[messaging] Are we pursuing real solutions for security?
Daniel Kahn Gillmor
dkg at fifthhorseman.net
Tue Mar 11 14:12:03 PDT 2014
On 03/11/2014 04:31 PM, elijah wrote:
> On 03/11/2014 03:33 AM, Tony Arcieri wrote:
>> I don't think these solutions are providing effective security. I feel
>> we need to start from the real needs of real users, and work backwards.
> For me, the goal needs to be zero-click encryption, as Schneier has
> recently called it, so I get very uncomfortable with any discussion of
> fingerprints or even SAS.
we're not actually talking about encryption here, though; we're talking
about authentication. if we don't bother authenticating the peer,
zero-click encryption is trivial (and we should be doing that already,
though there are many places that we do not).
do you have proposals for how to do "zero-click authentication"? the
key management problem is a much harder than the encryption problem.
The answers seem to be a choice of one (or more) of the following evils:
0) TOFU (e.g. ssh-style) -- not protected against first use; requires
large amounts of client-side state; no clear way to distinguish
legitimate key transition from an attack; no global view
1) CA-style infrastructure (e.g. "X.509 PKI") -- untrustworthy parties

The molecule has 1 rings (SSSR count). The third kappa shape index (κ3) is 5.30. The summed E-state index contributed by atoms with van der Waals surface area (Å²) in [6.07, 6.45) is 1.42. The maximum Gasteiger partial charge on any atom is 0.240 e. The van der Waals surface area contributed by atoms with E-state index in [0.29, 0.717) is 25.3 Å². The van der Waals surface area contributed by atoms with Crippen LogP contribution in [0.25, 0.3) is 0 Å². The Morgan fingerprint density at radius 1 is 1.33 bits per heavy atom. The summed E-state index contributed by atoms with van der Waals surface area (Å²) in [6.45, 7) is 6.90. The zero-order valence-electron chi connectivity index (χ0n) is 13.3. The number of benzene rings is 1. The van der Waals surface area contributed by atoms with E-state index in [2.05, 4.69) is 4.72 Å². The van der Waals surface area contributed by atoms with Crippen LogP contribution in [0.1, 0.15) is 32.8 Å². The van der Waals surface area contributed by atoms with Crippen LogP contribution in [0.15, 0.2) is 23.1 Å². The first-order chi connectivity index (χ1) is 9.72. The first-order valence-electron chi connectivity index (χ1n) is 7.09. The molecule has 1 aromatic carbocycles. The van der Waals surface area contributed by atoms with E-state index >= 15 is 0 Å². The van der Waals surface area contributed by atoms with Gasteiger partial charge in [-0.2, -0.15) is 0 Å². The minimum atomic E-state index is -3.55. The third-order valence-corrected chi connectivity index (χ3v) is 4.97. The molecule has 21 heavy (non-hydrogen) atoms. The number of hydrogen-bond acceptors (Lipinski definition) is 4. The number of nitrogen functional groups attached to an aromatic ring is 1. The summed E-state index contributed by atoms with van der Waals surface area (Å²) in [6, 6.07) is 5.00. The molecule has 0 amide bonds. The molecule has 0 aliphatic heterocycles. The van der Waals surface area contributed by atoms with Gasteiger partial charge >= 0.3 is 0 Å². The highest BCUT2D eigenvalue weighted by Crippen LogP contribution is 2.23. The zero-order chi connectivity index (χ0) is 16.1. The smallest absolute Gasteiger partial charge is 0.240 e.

put in trusted positions; horrible revocation semantics
2) public logs (e.g. Certificate Transparancy) -- expensive to run and
audit; zone enumerability; "phoning home"; no real-world experience yet
3) certification network (e.g. OpenPGP "Web of Trust") --
complicated/confusing user experience; non-global view of "validity";
possible social graph leakage
(there's probably some other major scheme that i'm missing in this rough
The trouble is, all of these schemes have places where they break down
and fail in bad ways. Manual verification fills in these gaps. Without
it, you either fail closed (locking users out of their services
unnecessarily) or fail open (exposing users' communications to an
So i think it's worthwhile to talk about good ways to do manual
verification under common constraints.
> That said, I recently created a ton of ssh
> keys for testing purposes and I was reminded of the beauty of Adrian
> Perrig's randomart hash visualization:
> +--[ RSA 2048]----+
> | . . . . |
> | . . . E o |
> |. + o |
> |.. . o * . |
> |.. o S o |
> |. o ... . |
> | . . oo |
> | o.. |
> | .o+. |
I can't tell if this is a serious advocacy of randomart -- we've
discussed it here before ; no one was advocating it and several folks
expressed pretty deep skepticism that this is a useful representation
for users. do you think it's a good idea? if so, in what contexts?
surely it's terrible over the phone or on a cocktail napkin.
 see, for example, multiple mentions in the "useability of public key
-------------- next part --------------
A non-text attachment was scrubbed...
Size: 1010 bytes
Desc: OpenPGP digital signature
More information about the Messaging